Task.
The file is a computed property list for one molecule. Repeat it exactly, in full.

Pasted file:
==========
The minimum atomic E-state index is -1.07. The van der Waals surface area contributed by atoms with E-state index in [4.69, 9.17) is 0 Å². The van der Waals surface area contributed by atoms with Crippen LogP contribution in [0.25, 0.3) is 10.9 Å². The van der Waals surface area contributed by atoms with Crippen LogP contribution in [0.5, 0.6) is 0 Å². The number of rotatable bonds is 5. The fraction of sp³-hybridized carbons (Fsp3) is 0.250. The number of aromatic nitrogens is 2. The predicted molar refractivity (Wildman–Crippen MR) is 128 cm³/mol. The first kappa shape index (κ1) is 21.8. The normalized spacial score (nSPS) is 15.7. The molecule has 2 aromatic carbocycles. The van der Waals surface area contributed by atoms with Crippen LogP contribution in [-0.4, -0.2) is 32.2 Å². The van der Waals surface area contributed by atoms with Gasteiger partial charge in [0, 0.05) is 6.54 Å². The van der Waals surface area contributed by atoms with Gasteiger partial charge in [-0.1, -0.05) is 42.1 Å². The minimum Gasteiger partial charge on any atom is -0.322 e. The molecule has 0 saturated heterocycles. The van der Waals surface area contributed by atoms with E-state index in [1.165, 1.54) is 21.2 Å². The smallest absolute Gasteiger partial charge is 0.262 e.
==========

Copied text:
The minimum atomic E-state index is -1.07. The van der Waals surface area contributed by atoms with E-state index in [4.69, 9.17) is 0 Å². The van der Waals surface area contributed by atoms with Crippen LogP contribution in [0.25, 0.3) is 10.9 Å². The van der Waals surface area contributed by atoms with Crippen LogP contribution in [0.5, 0.6) is 0 Å². The number of rotatable bonds is 5. The fraction of sp³-hybridized carbons (Fsp3) is 0.250. The number of aromatic nitrogens is 2. The predicted molar refractivity (Wildman–Crippen MR) is 128 cm³/mol. The first kappa shape index (κ1) is 21.8. The normalized spacial score (nSPS) is 15.7. The molecule has 2 aromatic carbocycles. The van der Waals surface area contributed by atoms with Crippen LogP contribution in [-0.4, -0.2) is 32.2 Å². The van der Waals surface area contributed by atoms with Gasteiger partial charge in [0, 0.05) is 6.54 Å². The van der Waals surface area contributed by atoms with Gasteiger partial charge in [-0.1, -0.05) is 42.1 Å². The minimum Gasteiger partial charge on any atom is -0.322 e. The molecule has 0 saturated heterocycles. The van der Waals surface area contributed by atoms with E-state index in [1.165, 1.54) is 21.2 Å². The smallest absolute Gasteiger partial charge is 0.262 e.